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Town of Hempstead gets $433K to restore salt marsh in Lido Beach

A salt marsh in Lido Beach is being restored nearly seven years after it was destroyed by Superstorm Sandy.

News 12 Staff

Jun 11, 2019, 9:42 PM

Updated 1,836 days ago

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A salt marsh in Lido Beach is being restored nearly seven years after it was destroyed by Superstorm Sandy.
It's Long Island's first defense against major storms and the nursery and food pantry for coastal marine life, which is why the state has given $433,000 in grant money to the Town of Hempstead to restore and preserve the salt marshes of the South Shore.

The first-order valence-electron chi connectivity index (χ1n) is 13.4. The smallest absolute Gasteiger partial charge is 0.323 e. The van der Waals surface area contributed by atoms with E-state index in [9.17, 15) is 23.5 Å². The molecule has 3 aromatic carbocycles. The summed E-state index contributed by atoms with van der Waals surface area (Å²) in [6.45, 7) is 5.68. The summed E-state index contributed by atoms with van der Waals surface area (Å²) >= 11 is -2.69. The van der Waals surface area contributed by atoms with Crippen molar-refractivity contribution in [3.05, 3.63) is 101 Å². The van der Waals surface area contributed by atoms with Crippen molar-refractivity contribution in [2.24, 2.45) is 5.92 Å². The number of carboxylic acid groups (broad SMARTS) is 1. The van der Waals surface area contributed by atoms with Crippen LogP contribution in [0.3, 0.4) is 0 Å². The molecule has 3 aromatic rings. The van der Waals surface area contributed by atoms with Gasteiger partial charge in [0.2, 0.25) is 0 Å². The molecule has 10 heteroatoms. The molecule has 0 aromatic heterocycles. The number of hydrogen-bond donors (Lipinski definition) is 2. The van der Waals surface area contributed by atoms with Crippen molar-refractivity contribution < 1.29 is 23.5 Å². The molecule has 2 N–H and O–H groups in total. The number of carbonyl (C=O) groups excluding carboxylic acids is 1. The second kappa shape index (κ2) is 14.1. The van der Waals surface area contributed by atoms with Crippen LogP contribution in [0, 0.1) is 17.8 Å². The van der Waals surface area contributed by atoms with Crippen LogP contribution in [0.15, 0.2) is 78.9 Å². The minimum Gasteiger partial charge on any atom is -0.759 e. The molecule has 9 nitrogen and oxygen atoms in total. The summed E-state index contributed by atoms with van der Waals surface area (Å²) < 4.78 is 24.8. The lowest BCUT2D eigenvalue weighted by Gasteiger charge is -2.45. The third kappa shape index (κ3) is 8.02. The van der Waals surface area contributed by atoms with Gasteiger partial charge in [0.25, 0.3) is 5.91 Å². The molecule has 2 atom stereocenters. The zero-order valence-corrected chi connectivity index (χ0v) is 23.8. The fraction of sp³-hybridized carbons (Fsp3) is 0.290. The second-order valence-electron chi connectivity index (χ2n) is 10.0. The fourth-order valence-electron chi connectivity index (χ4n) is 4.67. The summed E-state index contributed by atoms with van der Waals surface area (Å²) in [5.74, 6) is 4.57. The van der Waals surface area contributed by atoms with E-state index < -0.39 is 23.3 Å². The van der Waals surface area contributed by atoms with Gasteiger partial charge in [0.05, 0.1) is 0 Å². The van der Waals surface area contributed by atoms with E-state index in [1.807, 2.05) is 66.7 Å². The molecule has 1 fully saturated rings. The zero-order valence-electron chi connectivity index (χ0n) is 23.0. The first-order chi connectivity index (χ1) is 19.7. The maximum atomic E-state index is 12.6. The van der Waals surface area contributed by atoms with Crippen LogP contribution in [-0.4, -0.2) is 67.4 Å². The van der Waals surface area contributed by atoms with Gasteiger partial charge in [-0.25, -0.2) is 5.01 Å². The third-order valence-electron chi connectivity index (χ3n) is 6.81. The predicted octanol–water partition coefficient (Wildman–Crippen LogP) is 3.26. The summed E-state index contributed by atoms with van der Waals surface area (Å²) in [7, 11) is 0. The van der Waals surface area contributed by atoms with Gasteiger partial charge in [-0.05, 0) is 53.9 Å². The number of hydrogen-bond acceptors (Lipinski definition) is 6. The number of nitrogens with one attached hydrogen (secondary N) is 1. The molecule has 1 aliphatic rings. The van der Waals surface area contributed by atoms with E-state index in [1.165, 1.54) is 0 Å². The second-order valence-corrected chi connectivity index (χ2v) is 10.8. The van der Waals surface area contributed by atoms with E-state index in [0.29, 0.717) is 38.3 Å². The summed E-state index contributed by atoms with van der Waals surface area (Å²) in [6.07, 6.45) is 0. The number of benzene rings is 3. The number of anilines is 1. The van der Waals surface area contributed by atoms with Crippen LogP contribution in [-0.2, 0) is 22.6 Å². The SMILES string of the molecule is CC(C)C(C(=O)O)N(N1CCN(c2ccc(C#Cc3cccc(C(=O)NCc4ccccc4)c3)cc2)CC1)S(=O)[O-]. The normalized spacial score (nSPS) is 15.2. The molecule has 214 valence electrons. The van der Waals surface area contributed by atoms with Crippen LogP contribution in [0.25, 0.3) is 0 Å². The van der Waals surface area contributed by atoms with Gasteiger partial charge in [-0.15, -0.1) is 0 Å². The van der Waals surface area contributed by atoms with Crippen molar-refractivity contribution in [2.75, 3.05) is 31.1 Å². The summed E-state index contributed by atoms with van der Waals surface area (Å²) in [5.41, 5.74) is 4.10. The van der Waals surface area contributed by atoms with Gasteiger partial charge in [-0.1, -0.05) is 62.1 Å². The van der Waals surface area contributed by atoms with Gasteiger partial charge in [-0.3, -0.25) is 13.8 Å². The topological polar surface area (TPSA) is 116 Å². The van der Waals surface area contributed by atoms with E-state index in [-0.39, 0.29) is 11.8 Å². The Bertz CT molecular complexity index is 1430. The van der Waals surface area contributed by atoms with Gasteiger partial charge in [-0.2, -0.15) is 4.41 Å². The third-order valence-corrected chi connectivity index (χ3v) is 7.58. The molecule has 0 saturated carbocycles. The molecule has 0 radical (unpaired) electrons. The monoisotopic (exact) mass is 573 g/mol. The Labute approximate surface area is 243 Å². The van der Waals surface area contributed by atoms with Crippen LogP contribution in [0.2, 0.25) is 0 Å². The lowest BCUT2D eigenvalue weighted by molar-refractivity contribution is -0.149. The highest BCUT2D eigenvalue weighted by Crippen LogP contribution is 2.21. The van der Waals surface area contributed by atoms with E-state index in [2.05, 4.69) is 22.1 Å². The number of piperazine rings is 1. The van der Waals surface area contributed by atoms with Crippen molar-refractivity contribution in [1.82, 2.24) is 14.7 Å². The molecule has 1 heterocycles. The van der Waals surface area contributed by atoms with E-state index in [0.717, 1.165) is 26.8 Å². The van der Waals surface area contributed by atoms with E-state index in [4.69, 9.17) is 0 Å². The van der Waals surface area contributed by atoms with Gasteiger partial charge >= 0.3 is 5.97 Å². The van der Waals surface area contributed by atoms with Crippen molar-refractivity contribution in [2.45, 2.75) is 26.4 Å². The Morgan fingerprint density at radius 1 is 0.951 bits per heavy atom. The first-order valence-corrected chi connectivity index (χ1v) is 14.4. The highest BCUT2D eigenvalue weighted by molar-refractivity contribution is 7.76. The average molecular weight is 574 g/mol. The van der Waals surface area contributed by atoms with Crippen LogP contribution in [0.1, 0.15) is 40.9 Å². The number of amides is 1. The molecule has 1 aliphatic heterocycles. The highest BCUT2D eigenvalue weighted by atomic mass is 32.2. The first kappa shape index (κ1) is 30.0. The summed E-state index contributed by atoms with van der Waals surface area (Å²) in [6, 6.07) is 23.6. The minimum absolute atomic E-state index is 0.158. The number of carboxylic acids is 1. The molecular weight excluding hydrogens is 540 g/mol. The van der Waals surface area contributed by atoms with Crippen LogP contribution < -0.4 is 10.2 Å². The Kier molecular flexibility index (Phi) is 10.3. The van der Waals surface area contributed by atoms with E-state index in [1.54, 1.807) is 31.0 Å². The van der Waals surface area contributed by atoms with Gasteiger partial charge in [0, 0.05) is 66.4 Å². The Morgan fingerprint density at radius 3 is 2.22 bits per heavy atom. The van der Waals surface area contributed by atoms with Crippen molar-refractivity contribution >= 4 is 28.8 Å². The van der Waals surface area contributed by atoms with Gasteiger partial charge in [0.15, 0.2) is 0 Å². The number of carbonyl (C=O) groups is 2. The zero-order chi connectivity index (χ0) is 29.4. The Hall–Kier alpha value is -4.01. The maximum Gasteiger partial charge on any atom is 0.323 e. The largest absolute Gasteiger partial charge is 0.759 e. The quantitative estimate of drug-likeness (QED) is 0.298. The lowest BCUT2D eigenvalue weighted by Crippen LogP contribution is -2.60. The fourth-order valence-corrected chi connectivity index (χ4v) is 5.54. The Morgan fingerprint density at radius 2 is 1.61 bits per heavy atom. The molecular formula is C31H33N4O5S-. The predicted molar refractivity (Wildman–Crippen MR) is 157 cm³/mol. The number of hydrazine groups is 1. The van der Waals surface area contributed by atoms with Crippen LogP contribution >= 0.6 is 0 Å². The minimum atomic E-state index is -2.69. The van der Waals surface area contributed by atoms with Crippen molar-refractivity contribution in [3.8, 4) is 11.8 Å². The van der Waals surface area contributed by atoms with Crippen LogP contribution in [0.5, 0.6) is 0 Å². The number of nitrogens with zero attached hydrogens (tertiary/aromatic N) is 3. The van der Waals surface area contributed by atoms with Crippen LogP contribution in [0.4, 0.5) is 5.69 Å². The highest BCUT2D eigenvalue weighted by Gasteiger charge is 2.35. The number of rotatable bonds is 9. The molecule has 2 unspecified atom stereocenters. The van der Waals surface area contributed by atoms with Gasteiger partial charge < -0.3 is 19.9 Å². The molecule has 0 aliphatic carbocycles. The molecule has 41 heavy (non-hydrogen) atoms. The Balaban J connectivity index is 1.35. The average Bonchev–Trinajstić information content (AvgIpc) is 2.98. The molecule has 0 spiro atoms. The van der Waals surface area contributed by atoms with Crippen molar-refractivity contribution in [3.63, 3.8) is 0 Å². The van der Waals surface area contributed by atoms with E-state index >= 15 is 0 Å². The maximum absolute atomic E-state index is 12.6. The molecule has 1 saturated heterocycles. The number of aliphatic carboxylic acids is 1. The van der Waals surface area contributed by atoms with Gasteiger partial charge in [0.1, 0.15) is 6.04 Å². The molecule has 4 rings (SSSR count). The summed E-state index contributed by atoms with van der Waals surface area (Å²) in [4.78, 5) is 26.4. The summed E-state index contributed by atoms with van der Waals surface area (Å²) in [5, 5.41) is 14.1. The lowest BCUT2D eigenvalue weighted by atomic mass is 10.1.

Hempstead Town officials say the project will include dredging local waterways and using clean soil to elevate and fill in areas where erosion has diminished the tidal wetlands.
Dr. James Brown, who will oversee the project, says the restoration is desperately needed. Rising sea levels and erosion caused by boat traffic is damaging the fragile ecosystem.
Marine scientists say the salt marshes at one time covered the South Shore of Long Island and reached Sunrise Highway. But over the decades, hundreds of acres were filled in to build housing developments. In the Town of Hempstead, just under 7,000 acres of tidal wetlands still exist.
The salt marsh restoration project is expected to get underway later this year.
The South Shore salt marshes are home to the diamondback terrapin and more than 280 other marine animals and shore birds.


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